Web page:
A logic analyzer is a test and piece of monitoring equipment that receives, or captures, several digital circuit signals then displays, with storage capability, the test digital inputs. For instance, in the two-input AND gate, a simple digital device, all the three sensing points, which include two gate inputs and one output, can be captured by a computer that has sampling and storage capability. When software-intensive digital circuits were not so common, the logic analyzer was able to help technical personnel master the complicated states of purely hardware-wired logic circuits. At some point, building a more complicated digital device based on hard-wired logic was no longer a viable option. Even the best logic analyzers will not equal a software-based digital solution, which can generate the debug dumps that are the equivalent of logic analyzer displays and functionality.

The logic analyzer may have several dozens of input ports that are terminated in various ways. A common termination is a micro-clip that can tap into a leg of an integrated circuit being tested. If a combination of inputs and sequences is supposed to produce a given result, the specific input combinations may be programmed as a trigger that will allow the technical analyst to be notified when a certain combination has occurred. For instance, in a 10-input AND gate, the presence of all “1” in the inputs will have to produce a “1” in the output. The logic analyzer can verify that this condition actually happens and may even be able to provide a scrollable list of states prior to the trigger event.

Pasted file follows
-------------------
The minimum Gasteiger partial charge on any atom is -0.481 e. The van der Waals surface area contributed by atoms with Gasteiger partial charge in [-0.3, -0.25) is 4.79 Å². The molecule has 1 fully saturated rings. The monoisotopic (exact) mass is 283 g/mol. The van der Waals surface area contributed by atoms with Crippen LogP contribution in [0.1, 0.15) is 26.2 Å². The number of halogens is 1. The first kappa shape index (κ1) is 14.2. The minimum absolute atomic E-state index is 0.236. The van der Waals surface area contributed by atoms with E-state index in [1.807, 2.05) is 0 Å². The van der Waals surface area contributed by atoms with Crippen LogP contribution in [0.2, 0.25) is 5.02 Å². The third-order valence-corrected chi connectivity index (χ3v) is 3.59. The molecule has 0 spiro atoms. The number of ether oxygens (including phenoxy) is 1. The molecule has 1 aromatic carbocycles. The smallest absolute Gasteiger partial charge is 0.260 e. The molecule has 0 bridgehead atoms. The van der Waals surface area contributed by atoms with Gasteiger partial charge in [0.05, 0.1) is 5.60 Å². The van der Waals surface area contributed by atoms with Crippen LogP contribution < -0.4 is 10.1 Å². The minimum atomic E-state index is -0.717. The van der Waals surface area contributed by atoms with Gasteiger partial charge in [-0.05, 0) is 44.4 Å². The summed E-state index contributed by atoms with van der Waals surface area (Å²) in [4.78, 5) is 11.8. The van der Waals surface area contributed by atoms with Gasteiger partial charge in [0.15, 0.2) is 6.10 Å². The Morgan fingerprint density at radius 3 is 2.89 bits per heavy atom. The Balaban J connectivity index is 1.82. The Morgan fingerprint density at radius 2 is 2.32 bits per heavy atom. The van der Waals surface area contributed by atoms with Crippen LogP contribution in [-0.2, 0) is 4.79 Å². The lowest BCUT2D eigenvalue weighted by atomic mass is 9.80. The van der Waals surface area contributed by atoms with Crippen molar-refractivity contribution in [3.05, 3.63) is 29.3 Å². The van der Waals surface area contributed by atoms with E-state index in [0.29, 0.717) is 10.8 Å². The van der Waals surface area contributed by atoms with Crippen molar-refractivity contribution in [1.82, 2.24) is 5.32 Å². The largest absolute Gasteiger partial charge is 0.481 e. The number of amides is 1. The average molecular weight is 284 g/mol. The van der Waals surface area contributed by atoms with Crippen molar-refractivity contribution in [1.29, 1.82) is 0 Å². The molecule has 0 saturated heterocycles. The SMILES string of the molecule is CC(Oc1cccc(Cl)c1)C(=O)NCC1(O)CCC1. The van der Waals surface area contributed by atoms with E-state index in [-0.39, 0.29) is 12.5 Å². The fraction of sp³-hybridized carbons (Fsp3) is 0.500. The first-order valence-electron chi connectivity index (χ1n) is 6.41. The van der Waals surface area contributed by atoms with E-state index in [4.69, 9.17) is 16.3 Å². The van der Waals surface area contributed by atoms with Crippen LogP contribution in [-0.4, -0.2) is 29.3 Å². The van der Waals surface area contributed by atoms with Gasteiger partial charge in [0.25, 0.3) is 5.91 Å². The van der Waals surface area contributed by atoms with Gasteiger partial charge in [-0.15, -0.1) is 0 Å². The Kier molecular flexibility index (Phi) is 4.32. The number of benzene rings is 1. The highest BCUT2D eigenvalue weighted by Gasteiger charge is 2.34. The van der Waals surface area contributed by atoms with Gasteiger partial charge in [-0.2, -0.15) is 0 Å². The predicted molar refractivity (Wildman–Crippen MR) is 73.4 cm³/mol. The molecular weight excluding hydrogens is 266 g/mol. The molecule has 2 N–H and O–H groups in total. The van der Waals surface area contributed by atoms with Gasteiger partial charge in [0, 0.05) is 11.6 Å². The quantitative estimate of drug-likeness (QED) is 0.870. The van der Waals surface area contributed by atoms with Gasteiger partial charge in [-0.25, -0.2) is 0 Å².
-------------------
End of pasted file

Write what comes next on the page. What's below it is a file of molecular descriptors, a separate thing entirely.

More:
Some logic analyzers can provide digital as well as analog displays, and this is very useful for testing and troubleshooting digital devices that also have correlated analog signals. For instance, in measuring the performance of certain circuits, the level of an analog test point could serve as the needed trigger event to begin a certain process. Analog and digital analyzer probes are available for interface to a laptop. In the radio frequency testing applications, analog spectrum analyzers use a sampling device that gathers the analog signals for display in real time, while the signal processing, storage, and display function are handled by a computer application. A design change in the analyzer could be a simplified software upgrade as compared to purchasing new hardware modules.

Portable logic analyzers take advantage of the computing power of laptops to simplify most of the functions inside a logic analyzer. For instance, a 24-input digital sampling device may have a universal serial bus (USB) adapter. The USB interface then sends the samples to a computer application for storage, display, and even customized analysis.

All The Science is dedicated to providing accurate and trustworthy information. We carefully select reputable sources and employ a rigorous fact-checking process to maintain the highest standards. To learn more about our commitment to accuracy, read our editorial process.
Discussion Comments
All The Science, in your inbox

Our latest articles, guides, and more, delivered daily.

All The Science, in your inbox

Our latest articles, guides, and more, delivered daily.